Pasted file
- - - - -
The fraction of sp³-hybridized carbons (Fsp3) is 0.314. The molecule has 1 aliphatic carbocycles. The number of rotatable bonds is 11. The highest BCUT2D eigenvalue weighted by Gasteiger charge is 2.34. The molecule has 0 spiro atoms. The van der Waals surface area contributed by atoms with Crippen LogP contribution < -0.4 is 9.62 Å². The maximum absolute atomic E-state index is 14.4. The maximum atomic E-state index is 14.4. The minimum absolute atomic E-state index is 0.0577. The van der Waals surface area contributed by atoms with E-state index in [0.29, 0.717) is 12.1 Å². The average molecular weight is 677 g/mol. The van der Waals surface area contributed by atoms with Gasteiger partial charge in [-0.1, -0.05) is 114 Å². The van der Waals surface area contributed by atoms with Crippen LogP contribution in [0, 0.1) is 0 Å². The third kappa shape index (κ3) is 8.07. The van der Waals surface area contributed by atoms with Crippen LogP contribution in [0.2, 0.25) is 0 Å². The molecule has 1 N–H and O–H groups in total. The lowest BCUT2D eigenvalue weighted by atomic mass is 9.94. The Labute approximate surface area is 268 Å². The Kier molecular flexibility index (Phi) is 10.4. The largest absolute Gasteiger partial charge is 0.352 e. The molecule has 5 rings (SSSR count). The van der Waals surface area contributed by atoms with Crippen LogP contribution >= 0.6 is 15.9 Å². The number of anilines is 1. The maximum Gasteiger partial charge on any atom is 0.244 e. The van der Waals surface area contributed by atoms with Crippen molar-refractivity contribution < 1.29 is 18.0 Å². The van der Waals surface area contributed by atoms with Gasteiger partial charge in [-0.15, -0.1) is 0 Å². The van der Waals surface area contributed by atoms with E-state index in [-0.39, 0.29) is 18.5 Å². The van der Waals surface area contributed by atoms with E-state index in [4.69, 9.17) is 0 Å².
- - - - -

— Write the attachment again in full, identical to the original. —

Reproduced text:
The fraction of sp³-hybridized carbons (Fsp3) is 0.314. The molecule has 1 aliphatic carbocycles. The number of rotatable bonds is 11. The highest BCUT2D eigenvalue weighted by Gasteiger charge is 2.34. The molecule has 0 spiro atoms. The van der Waals surface area contributed by atoms with Crippen LogP contribution < -0.4 is 9.62 Å². The maximum absolute atomic E-state index is 14.4. The maximum atomic E-state index is 14.4. The minimum absolute atomic E-state index is 0.0577. The van der Waals surface area contributed by atoms with E-state index in [0.29, 0.717) is 12.1 Å². The average molecular weight is 677 g/mol. The van der Waals surface area contributed by atoms with Gasteiger partial charge in [-0.1, -0.05) is 114 Å². The van der Waals surface area contributed by atoms with Crippen LogP contribution in [0, 0.1) is 0 Å². The third kappa shape index (κ3) is 8.07. The van der Waals surface area contributed by atoms with Crippen LogP contribution in [0.2, 0.25) is 0 Å². The molecule has 1 N–H and O–H groups in total. The lowest BCUT2D eigenvalue weighted by atomic mass is 9.94. The Labute approximate surface area is 268 Å². The Kier molecular flexibility index (Phi) is 10.4. The largest absolute Gasteiger partial charge is 0.352 e. The molecule has 5 rings (SSSR count). The van der Waals surface area contributed by atoms with Crippen LogP contribution >= 0.6 is 15.9 Å². The number of anilines is 1. The maximum Gasteiger partial charge on any atom is 0.244 e. The van der Waals surface area contributed by atoms with Crippen molar-refractivity contribution < 1.29 is 18.0 Å². The van der Waals surface area contributed by atoms with Gasteiger partial charge in [-0.15, -0.1) is 0 Å². The van der Waals surface area contributed by atoms with E-state index in [-0.39, 0.29) is 18.5 Å². The van der Waals surface area contributed by atoms with E-state index in [4.69, 9.17) is 0 Å².